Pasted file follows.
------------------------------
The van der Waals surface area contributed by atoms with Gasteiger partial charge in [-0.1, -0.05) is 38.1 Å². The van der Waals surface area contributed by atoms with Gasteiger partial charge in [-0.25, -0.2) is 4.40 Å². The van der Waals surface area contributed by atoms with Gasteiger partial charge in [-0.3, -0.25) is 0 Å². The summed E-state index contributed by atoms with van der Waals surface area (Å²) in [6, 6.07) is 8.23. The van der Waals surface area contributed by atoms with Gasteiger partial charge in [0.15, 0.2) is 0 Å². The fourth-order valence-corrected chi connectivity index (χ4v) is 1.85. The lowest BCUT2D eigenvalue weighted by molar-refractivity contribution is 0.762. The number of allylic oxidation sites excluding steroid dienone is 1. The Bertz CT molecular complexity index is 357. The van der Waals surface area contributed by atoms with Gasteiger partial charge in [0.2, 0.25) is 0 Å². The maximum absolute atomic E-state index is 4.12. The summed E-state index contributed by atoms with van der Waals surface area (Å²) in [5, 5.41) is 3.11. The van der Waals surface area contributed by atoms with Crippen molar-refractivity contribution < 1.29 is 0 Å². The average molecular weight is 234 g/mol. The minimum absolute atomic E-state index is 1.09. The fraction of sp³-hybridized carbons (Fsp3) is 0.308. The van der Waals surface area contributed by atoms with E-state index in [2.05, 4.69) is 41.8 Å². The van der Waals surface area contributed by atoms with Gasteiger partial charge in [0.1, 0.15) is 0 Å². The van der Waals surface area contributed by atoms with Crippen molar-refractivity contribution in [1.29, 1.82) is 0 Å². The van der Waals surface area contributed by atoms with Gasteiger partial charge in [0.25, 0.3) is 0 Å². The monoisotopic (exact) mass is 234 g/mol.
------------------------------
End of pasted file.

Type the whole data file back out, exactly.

The van der Waals surface area contributed by atoms with Gasteiger partial charge in [-0.1, -0.05) is 38.1 Å². The van der Waals surface area contributed by atoms with Gasteiger partial charge in [-0.25, -0.2) is 4.40 Å². The van der Waals surface area contributed by atoms with Gasteiger partial charge in [-0.3, -0.25) is 0 Å². The summed E-state index contributed by atoms with van der Waals surface area (Å²) in [6, 6.07) is 8.23. The van der Waals surface area contributed by atoms with Gasteiger partial charge in [0.15, 0.2) is 0 Å². The fourth-order valence-corrected chi connectivity index (χ4v) is 1.85. The lowest BCUT2D eigenvalue weighted by molar-refractivity contribution is 0.762. The number of allylic oxidation sites excluding steroid dienone is 1. The Bertz CT molecular complexity index is 357. The van der Waals surface area contributed by atoms with Gasteiger partial charge in [0.2, 0.25) is 0 Å². The maximum absolute atomic E-state index is 4.12. The summed E-state index contributed by atoms with van der Waals surface area (Å²) in [5, 5.41) is 3.11. The van der Waals surface area contributed by atoms with Crippen molar-refractivity contribution < 1.29 is 0 Å². The average molecular weight is 234 g/mol. The minimum absolute atomic E-state index is 1.09. The fraction of sp³-hybridized carbons (Fsp3) is 0.308. The van der Waals surface area contributed by atoms with E-state index in [2.05, 4.69) is 41.8 Å². The van der Waals surface area contributed by atoms with Gasteiger partial charge in [0.1, 0.15) is 0 Å². The van der Waals surface area contributed by atoms with Crippen molar-refractivity contribution in [1.29, 1.82) is 0 Å². The van der Waals surface area contributed by atoms with Gasteiger partial charge in [0.25, 0.3) is 0 Å². The monoisotopic (exact) mass is 234 g/mol.